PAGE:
What Men Want

What Men Want

The global medical aesthetics market can look forward to a double-digit compound annual growth rate (10.8%) through 2020 according to a comprehensive report released for sale in October 2015 by Life Science Industry Research. One of the drivers behind that growth, researchers say, is an increasing demand for aesthetic treatments among men.

This isn’t the first time the industry has anticipated growth based on more male patients, but a look at statistics from the American Society of Plastic Surgeons (ASPS) shows the percentage of procedures on male patients has remained steady at 8% for minimally invasive procedures and 13% for surgical procedures since 2010.

“Men have been 10% to 11% of our aesthetic clientele for the past few years, growing at about the same rate as women,” says dermatologist Terrence Keaney, MD. As a part of the Washington Institute of Dermatologic Laser Surgery in Washington, D.C., in 2013 he spearheaded W for Men, the nation’s first cosmetic and dermatologic laser surgery center devoted solely to caring for men’s needs.

“I’ve been beating the drum about increasing the number of men in aesthetic practices for some time,” he continues. “We are seeing the taboo against ‘interest in how you look’ among men receding, perhaps in part because of social media and the constant sharing of photos. We’re seeing the change in other areas as well, such as men’s fashion and skincare products for men. Medical aesthetics is the last step in that trend.”

Dr. Keaney thinks that one of the reasons growth has been slower than anticipated is that the industry is focused on female clients and has difficulty communicating with men. This was the reason Allergan launched a survey study on prospective male patients, called “Facial Treatment Preferences Among Aesthetically Oriented Men.” Dr. Keaney presented a paper based on this study at the 2015 American Society of Dermatologic Surgery (ASDS) Meeting in Chicago this past October.

“We have good data on biological differences between men and women, but we didn’t know what men know about aesthetic medical treatments or what they care about,” explains Dr. Keaney.

Researchers asked 600 men between the ages of 30 and 65 to indicate on a six-point scale how bothered they were by the appearance of 16 facial features. They also asked whether the men currently see an aesthetic healthcare provider (dermatologist or plastic surgeon) and what aesthetic procedures they have heard of or tried. Finally the participants were asked to explain why they would or would not consider an injectable treatment.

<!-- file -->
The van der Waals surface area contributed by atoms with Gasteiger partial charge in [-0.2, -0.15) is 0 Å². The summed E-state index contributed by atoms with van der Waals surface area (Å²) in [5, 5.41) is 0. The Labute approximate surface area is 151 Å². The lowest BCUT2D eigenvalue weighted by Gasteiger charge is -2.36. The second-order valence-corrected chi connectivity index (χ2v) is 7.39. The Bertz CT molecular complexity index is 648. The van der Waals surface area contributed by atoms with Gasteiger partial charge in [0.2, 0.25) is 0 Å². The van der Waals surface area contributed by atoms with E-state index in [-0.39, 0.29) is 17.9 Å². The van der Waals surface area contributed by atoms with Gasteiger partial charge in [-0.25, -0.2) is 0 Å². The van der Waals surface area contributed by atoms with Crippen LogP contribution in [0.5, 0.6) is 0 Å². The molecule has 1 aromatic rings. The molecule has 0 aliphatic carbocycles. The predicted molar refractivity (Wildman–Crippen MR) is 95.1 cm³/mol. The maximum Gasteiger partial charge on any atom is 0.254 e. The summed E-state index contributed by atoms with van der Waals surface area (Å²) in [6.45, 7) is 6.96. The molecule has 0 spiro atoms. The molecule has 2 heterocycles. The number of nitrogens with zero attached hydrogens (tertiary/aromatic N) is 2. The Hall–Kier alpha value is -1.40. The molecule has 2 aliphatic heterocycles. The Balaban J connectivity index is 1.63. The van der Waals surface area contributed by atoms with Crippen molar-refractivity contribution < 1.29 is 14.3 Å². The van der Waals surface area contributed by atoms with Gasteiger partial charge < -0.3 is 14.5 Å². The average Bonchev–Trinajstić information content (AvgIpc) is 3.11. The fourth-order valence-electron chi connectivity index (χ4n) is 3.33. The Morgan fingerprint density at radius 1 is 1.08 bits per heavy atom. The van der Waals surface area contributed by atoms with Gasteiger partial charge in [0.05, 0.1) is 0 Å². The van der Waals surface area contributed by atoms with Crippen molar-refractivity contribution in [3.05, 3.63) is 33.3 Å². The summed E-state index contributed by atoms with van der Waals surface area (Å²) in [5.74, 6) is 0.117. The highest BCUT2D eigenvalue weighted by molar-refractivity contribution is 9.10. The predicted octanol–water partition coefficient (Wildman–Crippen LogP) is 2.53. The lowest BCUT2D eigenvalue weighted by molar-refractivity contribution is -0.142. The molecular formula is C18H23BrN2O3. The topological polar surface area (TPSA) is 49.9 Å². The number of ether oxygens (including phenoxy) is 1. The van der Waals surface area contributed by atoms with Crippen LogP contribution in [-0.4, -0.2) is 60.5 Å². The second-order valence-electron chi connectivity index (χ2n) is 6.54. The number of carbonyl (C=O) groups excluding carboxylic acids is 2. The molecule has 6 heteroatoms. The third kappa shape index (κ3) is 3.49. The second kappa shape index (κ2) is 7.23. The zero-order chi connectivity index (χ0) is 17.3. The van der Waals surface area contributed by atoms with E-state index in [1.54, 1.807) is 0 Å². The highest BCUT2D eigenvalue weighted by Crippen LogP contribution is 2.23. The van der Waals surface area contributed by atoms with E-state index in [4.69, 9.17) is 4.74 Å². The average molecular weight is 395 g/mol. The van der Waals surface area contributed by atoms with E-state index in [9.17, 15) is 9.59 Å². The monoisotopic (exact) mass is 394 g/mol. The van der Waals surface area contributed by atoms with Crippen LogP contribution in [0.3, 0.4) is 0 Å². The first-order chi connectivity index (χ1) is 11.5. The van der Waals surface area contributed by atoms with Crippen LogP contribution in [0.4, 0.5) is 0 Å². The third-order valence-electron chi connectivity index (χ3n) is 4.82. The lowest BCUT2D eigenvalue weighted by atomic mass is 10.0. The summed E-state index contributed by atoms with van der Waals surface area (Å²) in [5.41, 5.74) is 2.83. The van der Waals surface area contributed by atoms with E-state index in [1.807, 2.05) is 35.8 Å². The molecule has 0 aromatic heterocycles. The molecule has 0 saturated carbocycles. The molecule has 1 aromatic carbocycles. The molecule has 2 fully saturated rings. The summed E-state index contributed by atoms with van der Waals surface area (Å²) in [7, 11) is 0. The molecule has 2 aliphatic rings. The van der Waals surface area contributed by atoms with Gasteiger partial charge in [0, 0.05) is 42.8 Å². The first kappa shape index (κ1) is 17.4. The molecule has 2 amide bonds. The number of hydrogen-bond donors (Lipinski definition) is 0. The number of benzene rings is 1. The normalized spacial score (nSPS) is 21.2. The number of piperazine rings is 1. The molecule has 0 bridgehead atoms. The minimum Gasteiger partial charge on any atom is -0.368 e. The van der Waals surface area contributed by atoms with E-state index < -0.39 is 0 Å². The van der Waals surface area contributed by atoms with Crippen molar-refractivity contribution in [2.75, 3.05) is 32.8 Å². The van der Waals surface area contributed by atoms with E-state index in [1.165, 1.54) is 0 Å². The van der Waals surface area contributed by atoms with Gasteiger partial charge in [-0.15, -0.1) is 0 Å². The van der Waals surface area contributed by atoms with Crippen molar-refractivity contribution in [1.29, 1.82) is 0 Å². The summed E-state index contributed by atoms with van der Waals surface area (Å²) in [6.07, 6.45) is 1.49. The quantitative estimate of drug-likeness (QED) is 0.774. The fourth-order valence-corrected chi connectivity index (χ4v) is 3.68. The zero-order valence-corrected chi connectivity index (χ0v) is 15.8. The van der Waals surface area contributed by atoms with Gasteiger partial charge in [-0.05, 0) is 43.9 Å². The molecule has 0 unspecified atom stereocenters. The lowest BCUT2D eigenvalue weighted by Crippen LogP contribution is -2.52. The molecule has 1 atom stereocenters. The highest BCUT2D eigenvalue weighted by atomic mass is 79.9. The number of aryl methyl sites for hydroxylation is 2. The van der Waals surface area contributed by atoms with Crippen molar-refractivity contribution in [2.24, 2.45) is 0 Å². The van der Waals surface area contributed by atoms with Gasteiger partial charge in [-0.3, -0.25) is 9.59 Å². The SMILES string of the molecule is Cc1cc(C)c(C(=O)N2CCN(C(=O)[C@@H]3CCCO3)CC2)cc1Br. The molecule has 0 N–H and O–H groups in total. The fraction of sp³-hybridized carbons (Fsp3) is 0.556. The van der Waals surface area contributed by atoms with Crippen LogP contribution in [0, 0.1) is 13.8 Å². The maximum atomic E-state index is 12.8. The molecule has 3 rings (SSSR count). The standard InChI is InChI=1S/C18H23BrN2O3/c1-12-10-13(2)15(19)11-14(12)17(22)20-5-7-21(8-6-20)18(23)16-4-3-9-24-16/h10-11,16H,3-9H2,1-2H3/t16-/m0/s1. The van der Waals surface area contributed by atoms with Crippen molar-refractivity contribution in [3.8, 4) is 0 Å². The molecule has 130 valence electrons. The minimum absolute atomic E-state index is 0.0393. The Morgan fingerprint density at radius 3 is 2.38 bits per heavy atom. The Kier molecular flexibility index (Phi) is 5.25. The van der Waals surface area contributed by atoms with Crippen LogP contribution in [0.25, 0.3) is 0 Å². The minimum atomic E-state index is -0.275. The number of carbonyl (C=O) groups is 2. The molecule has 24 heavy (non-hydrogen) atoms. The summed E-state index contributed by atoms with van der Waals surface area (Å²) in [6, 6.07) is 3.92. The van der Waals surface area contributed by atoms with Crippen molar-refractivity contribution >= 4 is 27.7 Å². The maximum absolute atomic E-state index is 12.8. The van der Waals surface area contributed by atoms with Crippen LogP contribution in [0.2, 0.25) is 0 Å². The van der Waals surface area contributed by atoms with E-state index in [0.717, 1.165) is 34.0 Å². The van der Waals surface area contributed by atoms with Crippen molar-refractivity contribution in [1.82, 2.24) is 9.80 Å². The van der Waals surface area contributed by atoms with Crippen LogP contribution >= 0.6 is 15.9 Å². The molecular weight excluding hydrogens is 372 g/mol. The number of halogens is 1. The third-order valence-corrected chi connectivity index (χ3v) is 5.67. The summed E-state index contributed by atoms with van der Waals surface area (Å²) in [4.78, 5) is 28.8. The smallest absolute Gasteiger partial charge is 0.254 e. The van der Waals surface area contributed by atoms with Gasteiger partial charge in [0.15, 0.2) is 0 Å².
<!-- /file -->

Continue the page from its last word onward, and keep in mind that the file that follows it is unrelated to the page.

“I was most surprised about the education gap between men and women,” says Dr. Keaney. “Men are a decade behind women in their understanding of medical aesthetic procedures. Lots of women did not accept Botox 10 years ago, and that is still true of men today. We actually handpicked the study group because we wanted ‘potential patients,’ so the men we studied at least had to know about Botox. The extent of how little else they knew was surprising. For example, only 39% knew about fillers.

The other surprise was what most bothered men about changes in their looks as they age. Hair loss was No. 1, of course, but No. 2 was the eye region,” continues Dr Keaney. “What we found, though, was that men didn’t refer to the changes as ‘crow’s feet’ or ‘lines around the eyes. They said they wanted to look ‘less tired and tense.’ Physicians need to be aware that male patients have a different anguage for describing the things that matter to them.”

Dr. Keaney also finds that his male patients need to hear that the treatments he offers can enhance masculine features. “Kybella, for example, can offer men a stronger more masculine jawline. The study was done before Kybella was approved, so men did not list this treatment as one they would seek out, but we are really seeing a lot more men who want to get rid of their double chins,” he says.

For more information about the study, visit Allergan’s website at www.allergan.com.

Linda W. Lewis is the contributing editor of MedEsthetics.

Photo copyright Getty Images.

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